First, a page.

Malicious Javascript Analysis

Hackers rely on Javascript like a carpenter relies on his hammer. Javascript is used in exploits, XSS, drive-by downloads, etc. It is also used to redirect users to a malicious website. The following malicious Javascript came in with email as an HTML attachment. It is a very clever piece of code (I beautified the code so it’s easier to read).

The top portion holds the algorithm that converts obfuscated text into the final code that will redirect the user to a malicious website. The last line of code just above the closing script tag is the obfuscated redirect code. I’ll walk through the de-obfuscation process then show you a quick way to obtain the final code.

Here is the obfuscated text that holds the redirect code:

etgr("0i\"vda0>s-0me-h;c=ox>ft:.h-00n.s-v:d;=x e\"moc>;a<msatmsol<.ituqchiix-e<u0:alpaxr");

The first part of the code sets up a loop. The loop starts off at 0 and goes to the first position of the obfuscated text and gets the character which is “0”. It then looks through the secret decoder ring, if you will, which is the string at the very top to find a match.

iyv2="0ocdfum;ip/qrlx=nt.-:v he&rt;s\"a<"

It finds the “0” character in the 1st position which is actually position 0. Then we get to this next piece of code, the main decoding algorithm:

kpn8-=(p3je+1)%j446;
if (kpn8<0) {
kpn8+=j446;
}
raiy(iyv2.charAt(kpn8));

kpn8 is the value of the location of “0” which is 0.
p3je is the value of the loop which is also 0.
j446 is the length of the secret decoder ring which is 30.
So 0 + 1 modulo 30 equals 1.

kpn8 is then deducted by 1 which leaves us with the value of -1.
Since -1 is less than 0 then kpn8 + j446 (-1 + 30) is 29.
The last part of the above code then looks up the character at the 29th position of the secret decoder ring which is “<". Got that? Let's do the next character. The loop increments to 1 and gets the next character of the obfuscated text which is "i". The letter "i" is searched for in the secret decoder ring and found at position 8. Back at the main algorithm, the values are as follows: kpn8 = 8 (value of the position of "i") p3je = 1 (value of the loop) j446 = 30 (length of our secret decoder ring) 1 + 1 modulo 30 equals 2. kpn8 is deducted by 2 which leaves us with 6. It then goes to the sixth position of the secret decoder ring which is the letter "m". We continue to append each character until it gets us to the final code of: <meta http-equiv=”refresh” content=”0;url=hxxp://numerouno-india.com/x.html” />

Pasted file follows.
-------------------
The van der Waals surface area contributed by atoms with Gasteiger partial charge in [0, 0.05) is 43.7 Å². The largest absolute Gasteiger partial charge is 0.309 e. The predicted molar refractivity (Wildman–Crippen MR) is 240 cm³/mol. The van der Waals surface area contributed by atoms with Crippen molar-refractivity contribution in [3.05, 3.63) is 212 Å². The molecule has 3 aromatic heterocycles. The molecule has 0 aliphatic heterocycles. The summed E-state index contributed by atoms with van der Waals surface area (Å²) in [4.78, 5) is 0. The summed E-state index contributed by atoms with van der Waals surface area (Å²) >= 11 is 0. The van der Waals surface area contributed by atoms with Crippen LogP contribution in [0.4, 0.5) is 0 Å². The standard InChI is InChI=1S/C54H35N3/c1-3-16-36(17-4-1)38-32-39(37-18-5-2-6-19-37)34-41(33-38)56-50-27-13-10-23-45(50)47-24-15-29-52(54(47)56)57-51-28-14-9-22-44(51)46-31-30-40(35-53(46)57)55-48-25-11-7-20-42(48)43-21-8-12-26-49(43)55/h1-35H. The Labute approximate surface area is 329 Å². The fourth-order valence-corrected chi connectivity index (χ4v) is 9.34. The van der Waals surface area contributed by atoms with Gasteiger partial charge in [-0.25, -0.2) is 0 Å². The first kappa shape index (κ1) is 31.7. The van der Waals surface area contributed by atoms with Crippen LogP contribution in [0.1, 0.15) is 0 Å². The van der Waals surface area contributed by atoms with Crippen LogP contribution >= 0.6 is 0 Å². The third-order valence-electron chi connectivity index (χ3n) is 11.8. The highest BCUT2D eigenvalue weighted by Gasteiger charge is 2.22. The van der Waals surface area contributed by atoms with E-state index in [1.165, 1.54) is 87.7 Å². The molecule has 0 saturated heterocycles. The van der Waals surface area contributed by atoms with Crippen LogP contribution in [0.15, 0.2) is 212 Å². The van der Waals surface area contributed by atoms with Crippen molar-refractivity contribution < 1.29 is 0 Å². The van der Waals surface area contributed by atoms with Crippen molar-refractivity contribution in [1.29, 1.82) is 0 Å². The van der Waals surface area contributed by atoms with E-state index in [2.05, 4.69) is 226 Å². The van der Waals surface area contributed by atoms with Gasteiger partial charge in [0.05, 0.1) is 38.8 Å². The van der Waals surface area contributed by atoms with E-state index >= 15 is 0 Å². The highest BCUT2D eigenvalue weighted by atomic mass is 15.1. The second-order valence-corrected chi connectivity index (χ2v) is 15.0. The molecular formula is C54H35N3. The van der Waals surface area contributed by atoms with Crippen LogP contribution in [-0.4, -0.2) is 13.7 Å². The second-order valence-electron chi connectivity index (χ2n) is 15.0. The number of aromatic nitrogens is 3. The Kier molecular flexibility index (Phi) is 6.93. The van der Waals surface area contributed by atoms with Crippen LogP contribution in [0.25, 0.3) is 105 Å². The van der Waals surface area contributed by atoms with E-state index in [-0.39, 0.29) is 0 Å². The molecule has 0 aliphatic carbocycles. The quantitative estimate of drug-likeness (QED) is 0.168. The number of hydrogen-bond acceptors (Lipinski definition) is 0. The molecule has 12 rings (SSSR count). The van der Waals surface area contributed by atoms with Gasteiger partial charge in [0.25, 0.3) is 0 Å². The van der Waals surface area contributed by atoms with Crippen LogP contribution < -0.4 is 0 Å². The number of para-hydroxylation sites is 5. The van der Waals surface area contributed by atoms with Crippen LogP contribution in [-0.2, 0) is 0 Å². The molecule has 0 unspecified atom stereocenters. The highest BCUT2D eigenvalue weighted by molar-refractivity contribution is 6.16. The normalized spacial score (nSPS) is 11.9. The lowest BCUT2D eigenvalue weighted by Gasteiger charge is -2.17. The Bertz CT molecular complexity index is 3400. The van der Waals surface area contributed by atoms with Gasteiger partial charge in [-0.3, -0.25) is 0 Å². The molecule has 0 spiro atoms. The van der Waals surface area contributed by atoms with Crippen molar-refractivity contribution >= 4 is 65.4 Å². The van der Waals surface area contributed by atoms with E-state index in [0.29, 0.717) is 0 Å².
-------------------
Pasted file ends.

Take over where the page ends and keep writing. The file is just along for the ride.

In some cases, you can coax the script into giving you the de-obfuscated code without having to manually figure it out. Here’s how you can do it with this script (thank you SANS):

Just after the open script tag, insert the following:

document.write("<textarea cols=50 rows=5>");

And just above the closing script tag, you can optionally insert this:

document.write("</textarea>");

Here’s a shot of how it looks:

And when we run the script in our browser, we get the final code in the textarea box:

I’ve been working on a program that will help to reveal what these redirects are. It doesn’t de-obfuscate it in any way. Instead, it just runs the Javascript code and when the script tries to open a connection with a malicious website, my program grabs the HTTP request and tears the request down. There is no connection made to the malicious website so your computer is safe from the site.

Anyway, here’s what it looks like in action:

I’ll eventually release this tool but in the meantime, happy decoding!

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